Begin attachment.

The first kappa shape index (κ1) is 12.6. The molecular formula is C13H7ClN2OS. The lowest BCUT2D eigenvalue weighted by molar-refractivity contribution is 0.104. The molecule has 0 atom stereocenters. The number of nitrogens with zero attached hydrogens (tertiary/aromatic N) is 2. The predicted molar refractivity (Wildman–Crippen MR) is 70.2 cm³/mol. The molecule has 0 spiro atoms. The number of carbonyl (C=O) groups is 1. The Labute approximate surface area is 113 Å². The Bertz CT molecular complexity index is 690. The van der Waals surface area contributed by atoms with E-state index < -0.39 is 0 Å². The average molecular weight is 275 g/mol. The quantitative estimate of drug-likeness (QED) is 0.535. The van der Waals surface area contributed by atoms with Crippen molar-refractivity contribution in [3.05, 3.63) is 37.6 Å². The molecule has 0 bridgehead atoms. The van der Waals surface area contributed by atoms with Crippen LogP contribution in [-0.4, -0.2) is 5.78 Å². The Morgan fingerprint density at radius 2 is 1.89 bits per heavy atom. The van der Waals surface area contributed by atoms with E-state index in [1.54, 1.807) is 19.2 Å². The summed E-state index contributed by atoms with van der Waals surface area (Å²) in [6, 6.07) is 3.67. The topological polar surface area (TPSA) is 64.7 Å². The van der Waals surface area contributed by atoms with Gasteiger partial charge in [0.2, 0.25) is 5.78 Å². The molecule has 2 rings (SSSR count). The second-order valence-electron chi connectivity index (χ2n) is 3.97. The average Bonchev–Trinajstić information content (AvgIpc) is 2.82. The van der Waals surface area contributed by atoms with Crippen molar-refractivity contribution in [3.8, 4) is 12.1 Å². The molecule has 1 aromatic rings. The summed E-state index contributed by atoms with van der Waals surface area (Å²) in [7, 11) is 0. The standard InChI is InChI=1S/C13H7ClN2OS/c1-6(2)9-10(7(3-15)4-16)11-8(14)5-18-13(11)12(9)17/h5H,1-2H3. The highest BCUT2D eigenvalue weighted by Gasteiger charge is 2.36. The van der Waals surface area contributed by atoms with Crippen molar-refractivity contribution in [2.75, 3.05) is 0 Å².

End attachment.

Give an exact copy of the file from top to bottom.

The first kappa shape index (κ1) is 12.6. The molecular formula is C13H7ClN2OS. The lowest BCUT2D eigenvalue weighted by molar-refractivity contribution is 0.104. The molecule has 0 atom stereocenters. The number of nitrogens with zero attached hydrogens (tertiary/aromatic N) is 2. The predicted molar refractivity (Wildman–Crippen MR) is 70.2 cm³/mol. The molecule has 0 spiro atoms. The number of carbonyl (C=O) groups is 1. The Labute approximate surface area is 113 Å². The Bertz CT molecular complexity index is 690. The van der Waals surface area contributed by atoms with E-state index < -0.39 is 0 Å². The average molecular weight is 275 g/mol. The quantitative estimate of drug-likeness (QED) is 0.535. The van der Waals surface area contributed by atoms with Crippen molar-refractivity contribution in [3.05, 3.63) is 37.6 Å². The molecule has 0 bridgehead atoms. The van der Waals surface area contributed by atoms with Crippen LogP contribution in [-0.4, -0.2) is 5.78 Å². The Morgan fingerprint density at radius 2 is 1.89 bits per heavy atom. The van der Waals surface area contributed by atoms with E-state index in [1.54, 1.807) is 19.2 Å². The summed E-state index contributed by atoms with van der Waals surface area (Å²) in [6, 6.07) is 3.67. The topological polar surface area (TPSA) is 64.7 Å². The van der Waals surface area contributed by atoms with Gasteiger partial charge in [0.2, 0.25) is 5.78 Å². The molecule has 2 rings (SSSR count). The second-order valence-electron chi connectivity index (χ2n) is 3.97. The average Bonchev–Trinajstić information content (AvgIpc) is 2.82. The van der Waals surface area contributed by atoms with Crippen molar-refractivity contribution in [3.8, 4) is 12.1 Å². The molecule has 1 aromatic rings. The summed E-state index contributed by atoms with van der Waals surface area (Å²) in [7, 11) is 0. The standard InChI is InChI=1S/C13H7ClN2OS/c1-6(2)9-10(7(3-15)4-16)11-8(14)5-18-13(11)12(9)17/h5H,1-2H3. The highest BCUT2D eigenvalue weighted by Gasteiger charge is 2.36. The van der Waals surface area contributed by atoms with Crippen molar-refractivity contribution in [2.75, 3.05) is 0 Å².